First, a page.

These type of church leaders need to stop hurting the families and start helping them. And please do not give me the old “discipline is to restore the sinner” argument when you enact punitive measures before you have exhausted every reasonable means for discipling the family with mercy, grace, truth, and love.
How dare I say this?
First, leadership is supposed to build up, not tear down
A church’s leadership authority is given to pastors, elders, and deacons for the purpose of building others up and not for tearing down (2 Cor. 13:10). Tearing down a mother or her child is abusive. It is what leaders do when they lord it over others. Go here to read what the Bible says about abusive church authorities.
Legalists and modern day Pharisees focus on rules and regulations as the means to fix others and mold them into their box labeled holiness. Such Pharisees overemphasize obedience and conformity. They use tactics to pressure or manipulate the parents and children to comply with their man-made standards. Instead of being tender, they are rough. Rather than showing kindness, they are mean. They are supposed to be very patient yet they are intolerant. This is how they hurt single parents. This is how they tear down these families.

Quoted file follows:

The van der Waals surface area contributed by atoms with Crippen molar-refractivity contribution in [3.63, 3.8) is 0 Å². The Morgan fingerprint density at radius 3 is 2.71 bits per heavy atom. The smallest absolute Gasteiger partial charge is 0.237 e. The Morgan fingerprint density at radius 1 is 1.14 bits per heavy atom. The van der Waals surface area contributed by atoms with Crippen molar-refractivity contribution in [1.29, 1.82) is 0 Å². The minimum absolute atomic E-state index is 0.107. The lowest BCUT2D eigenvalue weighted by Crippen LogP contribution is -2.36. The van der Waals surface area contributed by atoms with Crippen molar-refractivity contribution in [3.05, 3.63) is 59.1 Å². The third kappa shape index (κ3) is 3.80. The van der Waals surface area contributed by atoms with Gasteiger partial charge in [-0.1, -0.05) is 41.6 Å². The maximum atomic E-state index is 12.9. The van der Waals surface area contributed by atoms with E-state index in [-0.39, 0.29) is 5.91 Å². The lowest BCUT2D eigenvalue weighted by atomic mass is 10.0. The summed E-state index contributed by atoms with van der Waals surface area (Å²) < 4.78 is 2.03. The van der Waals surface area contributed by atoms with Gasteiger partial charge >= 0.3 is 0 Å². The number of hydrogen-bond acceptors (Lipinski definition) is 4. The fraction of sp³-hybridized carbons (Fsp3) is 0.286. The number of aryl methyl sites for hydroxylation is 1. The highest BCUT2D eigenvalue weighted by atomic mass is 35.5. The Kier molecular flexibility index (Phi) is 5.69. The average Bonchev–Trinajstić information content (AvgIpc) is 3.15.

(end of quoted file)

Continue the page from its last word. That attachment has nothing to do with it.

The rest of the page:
Second, the Bible is very clear how church leaders lead
The Bible is clear and defines for us the manner in which church leadership exercises God’s delegated authority. Here are five ways:
1. Church leaders are to lead from a motivation of love (John 21:16) through love (John 10; 13:31-35). Colossians 3 spells out how this love is manifested – by being tender, kind, humble, and longsuffering! Should there be any question about the way church leaders are supposed to love these parents and children, they should examine their hearts and actions against 1 Corinthians 13.